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Civil Procedure Rules (CPR) is the new procedural code, which was enacted in 1998 and revoked the Rules of the Supreme Court with effect from 26 April 1999. The Rules, a result of the reforms proposed by Lord Woolf’s Access to Justice (Final Report) 1996, now govern proceedings in the civil cases of the Court of Appeal (Civil Division), the High Court, and the county courts. The Civil Procedure Rules were designed to improve access to justice by making legal proceedings cheaper, quicker, and easier to understand for non-lawyers. Unlike the previous rules of Civil procedure, the CPR commence with a statement of their Overriding Objective, both to aid in the application of specific provisions and to guide behaviour where no specific rule applies.

The Woolf Interim Report (1995) is a very valuable document in its statement of the objectives of a civil justice system, on the failings of the approach existed before and its radical proposals for reform.

The main idea of the civil procedure reform is to render civil justice system more efficient, namely to make it less expensive and more rapid. To achieve these goals it was proposed to shift away from the adversarial culture to judicial management and to encourage alternative dispute resolution (ADR).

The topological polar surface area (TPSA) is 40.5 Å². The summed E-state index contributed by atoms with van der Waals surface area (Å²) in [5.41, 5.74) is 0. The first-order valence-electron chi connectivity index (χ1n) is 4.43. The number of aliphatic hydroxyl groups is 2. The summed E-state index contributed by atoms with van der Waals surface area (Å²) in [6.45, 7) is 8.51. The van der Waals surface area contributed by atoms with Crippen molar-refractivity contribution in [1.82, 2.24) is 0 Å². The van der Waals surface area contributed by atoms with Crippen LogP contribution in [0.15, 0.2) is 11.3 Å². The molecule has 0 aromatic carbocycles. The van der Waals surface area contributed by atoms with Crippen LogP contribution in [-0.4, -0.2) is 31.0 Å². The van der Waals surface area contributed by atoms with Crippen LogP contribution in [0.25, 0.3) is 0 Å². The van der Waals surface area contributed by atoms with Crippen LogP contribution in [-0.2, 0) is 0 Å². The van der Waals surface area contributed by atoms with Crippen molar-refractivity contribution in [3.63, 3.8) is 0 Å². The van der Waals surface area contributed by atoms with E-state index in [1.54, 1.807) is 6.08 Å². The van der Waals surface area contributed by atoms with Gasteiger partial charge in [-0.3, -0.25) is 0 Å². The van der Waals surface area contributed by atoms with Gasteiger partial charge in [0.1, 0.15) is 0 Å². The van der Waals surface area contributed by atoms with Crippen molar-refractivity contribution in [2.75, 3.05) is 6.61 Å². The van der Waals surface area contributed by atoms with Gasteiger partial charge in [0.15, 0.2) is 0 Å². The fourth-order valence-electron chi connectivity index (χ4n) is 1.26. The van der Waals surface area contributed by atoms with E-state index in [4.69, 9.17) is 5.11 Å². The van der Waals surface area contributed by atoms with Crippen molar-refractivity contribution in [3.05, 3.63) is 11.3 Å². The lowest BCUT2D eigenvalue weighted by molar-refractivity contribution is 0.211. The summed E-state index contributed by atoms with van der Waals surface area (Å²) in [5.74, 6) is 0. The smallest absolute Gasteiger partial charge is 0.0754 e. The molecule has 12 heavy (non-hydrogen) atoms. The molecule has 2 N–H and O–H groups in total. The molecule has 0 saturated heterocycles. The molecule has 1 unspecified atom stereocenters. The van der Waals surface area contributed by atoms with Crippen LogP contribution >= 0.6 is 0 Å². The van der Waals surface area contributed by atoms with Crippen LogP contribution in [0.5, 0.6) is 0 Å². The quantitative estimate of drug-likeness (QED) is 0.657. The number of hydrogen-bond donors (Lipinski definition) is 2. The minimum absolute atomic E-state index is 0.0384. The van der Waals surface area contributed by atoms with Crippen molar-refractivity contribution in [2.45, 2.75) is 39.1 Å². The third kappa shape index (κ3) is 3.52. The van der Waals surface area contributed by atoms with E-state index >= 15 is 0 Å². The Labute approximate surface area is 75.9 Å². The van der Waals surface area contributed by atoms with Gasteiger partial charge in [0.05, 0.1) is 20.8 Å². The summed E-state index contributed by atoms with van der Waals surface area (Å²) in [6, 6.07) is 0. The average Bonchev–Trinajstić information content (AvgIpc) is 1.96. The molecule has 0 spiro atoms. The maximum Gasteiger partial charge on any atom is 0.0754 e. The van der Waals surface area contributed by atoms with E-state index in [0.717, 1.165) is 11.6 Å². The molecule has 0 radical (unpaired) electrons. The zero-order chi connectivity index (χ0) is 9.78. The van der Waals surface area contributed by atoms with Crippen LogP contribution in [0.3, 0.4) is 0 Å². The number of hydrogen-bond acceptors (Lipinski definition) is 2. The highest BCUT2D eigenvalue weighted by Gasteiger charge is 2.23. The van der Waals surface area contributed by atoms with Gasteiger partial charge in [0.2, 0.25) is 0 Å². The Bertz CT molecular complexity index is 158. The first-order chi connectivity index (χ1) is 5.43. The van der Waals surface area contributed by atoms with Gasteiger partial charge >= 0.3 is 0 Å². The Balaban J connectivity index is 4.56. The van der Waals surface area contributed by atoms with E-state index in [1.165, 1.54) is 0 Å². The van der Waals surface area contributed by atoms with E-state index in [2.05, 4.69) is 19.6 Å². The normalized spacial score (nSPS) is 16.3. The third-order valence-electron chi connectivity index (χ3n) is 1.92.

The proposals centred on four strategies or principles:

(1) greater judicial management of the process including, notably, tighter and properly enforced timetables and a greater control on discovery and the use of expert evidence (both of which have an escalating effect on costs);

(2) the allocation of different types of cases, normally determinable according to the amounts at stake2 in the disputes, to different sets of management rules;

(3) the encouragement of early settlements and resort to ADR procedures;

(4) a greater transparency of legal costs.

Thus the main proposals envisaged a fundamental shift along the spectrum of judicial culture, away from a purer adversarial approach to a more inquisitorial approach. The Rules in fact made radical changes to civil process of the correspondent courts. Under the new regime the judge becomes a case manager. The court sets a timetable for litigation, with the parties being under an obligation to the court to adhere to timescales which control the progress of the case. Procedure rules are supplemented by detailed instructions made by the judge which support the rules, known as practice directions, and pre-action protocols.